Known as the “Rock Star of Digital Marketing,” Mitch Joel is the president of Twist Image – an award winning digital marketing and communications agency. If you ever read Fast Company or BusinessWeek you’ve probably stumbled across one of Mitch’s many articles.
Mitch believes that there have been 5 massive shifts in business that very few businesses have taken advantage of…and are missing a huge opportunity.
1) Direct Relationships
With web – more specifically social – brands no longer have to communicate with their customer through newspapers; brands can now build direct relationships with consumers. Mitch shares a story about how we bought a pair of the wildly popular Beats By Dre headphones from Target. He made an investment of $120 in headphones and also liked each of those brands on Facebook. Here’s an interesting question: Who owns the relationship with Mitch? Beats By Dre? Target? What about Facebook?
Mitch contends that this is a really complicated love triangle and that if we aren’t careful, we’re going to blow our opportunity to build a direct relationship with the consumer. The challenge for brands is that they are no longer just competing against their closest competitors to build relationships with the consumer but also the folks that are helping them sell their products (ie Facebook).
So, who will end up winning the relationship? The brand that will own the direct relationship with the consumer will be the brand who understands what it takes to build and manage that relationship.
Tip: Every time you update content, ask yourself if you’re adding value to your relationships or just static.
2) Sex with data
If you look at the history of advertising research, consumers – though skeptical of advertising – demand that advertising be personalized and relevant. The challenge for marketers is walking the fine line between personalization and privacy. Consumers desire brands to speak to them, not stalk them.
Sex with data is the ability to really connect data to behavior and use it to create a better marketing experience for the consumer. Amazon knows a tremendous amount about us: what we search for, what we purchase, our name, address, and credit card information. They know what we link to and they know what we prefer. But do we mind? No, because they provide such a personalized experience that we value the experience over our own privacy.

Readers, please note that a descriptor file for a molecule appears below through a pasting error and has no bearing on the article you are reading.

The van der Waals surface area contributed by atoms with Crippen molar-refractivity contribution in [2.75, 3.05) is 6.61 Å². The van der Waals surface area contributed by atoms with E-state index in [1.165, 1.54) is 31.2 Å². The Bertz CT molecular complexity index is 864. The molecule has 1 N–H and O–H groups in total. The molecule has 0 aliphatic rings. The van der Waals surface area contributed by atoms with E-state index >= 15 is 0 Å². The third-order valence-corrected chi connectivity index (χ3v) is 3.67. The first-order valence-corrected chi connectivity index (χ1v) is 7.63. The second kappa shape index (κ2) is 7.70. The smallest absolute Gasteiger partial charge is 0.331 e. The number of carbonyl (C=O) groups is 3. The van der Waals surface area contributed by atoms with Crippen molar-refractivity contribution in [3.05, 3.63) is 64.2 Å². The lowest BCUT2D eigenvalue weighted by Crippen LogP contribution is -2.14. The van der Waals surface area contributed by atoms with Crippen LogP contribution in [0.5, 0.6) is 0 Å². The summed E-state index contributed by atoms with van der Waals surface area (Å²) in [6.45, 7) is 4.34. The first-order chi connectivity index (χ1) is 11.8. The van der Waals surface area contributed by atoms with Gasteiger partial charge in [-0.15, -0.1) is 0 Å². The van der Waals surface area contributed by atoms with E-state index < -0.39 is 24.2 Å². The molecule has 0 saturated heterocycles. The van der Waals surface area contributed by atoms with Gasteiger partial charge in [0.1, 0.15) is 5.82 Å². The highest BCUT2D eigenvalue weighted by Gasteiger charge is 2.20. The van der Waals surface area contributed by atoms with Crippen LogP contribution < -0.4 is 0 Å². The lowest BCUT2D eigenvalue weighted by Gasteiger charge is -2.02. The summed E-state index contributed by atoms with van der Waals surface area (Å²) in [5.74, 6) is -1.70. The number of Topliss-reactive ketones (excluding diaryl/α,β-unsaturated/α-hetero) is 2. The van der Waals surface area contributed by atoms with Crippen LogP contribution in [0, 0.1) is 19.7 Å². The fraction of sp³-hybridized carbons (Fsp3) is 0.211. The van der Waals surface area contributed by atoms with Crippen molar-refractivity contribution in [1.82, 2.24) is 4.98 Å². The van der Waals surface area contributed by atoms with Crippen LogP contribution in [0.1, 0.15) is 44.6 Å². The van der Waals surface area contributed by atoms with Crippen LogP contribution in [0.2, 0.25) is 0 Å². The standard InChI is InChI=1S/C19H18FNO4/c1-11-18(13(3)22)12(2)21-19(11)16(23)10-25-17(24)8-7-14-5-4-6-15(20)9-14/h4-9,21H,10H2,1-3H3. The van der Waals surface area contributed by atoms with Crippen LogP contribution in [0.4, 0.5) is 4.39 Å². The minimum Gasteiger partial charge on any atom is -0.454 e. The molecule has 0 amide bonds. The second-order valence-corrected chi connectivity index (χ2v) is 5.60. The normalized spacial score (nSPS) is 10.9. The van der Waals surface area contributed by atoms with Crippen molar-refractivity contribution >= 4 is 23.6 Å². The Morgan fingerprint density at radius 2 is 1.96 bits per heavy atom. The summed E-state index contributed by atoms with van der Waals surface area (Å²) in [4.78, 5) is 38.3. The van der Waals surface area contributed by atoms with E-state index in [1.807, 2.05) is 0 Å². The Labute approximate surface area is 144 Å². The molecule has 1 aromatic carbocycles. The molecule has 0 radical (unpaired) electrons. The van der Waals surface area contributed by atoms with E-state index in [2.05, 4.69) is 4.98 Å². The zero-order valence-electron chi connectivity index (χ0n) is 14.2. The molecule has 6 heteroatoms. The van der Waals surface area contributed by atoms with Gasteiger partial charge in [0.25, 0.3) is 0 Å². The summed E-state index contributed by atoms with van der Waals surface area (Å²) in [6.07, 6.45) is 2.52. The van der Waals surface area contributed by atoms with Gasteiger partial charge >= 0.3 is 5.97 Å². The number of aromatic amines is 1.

3) Utility (or death)
Utility is creating something that is extremely useful for consumers. Charmin (yes, the toilet paper company) created a really useful for app. Have you downloaded SitOrSquat from the App Store yet? For those who must have a super clean bathroom, the SitOrSquat app allows people to identify and find the cleanest bathroom around them. Charmin has figured out utility. Great utility is great content.
4) Passive vs. active
Mitch has an interesting observation. TV is a passive medium. People don’t want to like, friend, or search the TV. Consumers want to sit back and relax. Yes, there is a small percentage of people that will make it active but most of us just want to passively watch our favorite shows. Twitter on the other hand is a more active medium. So we have to decide, is our content going to be passive or active? What’s the channel and what’s appropriate?
5) One Screen
We spend a bunch of time talking about the 3rd screen, don’t we? Mitch contends that maybe we should just focus on creating the best experience on one screen. As the computational ability of our devices continue to give us everything we need in one device the less likely we will need anything more than one screen at a time.
Mitch asks which is better: giving a presentation by sliding your laptop over in front of somewhere and then sliding it back to navigate or by putting an iPad in their hands and letting them drive? In iQ, we definitely agree and that’s why we’re testing prototypes like Mercury Controller.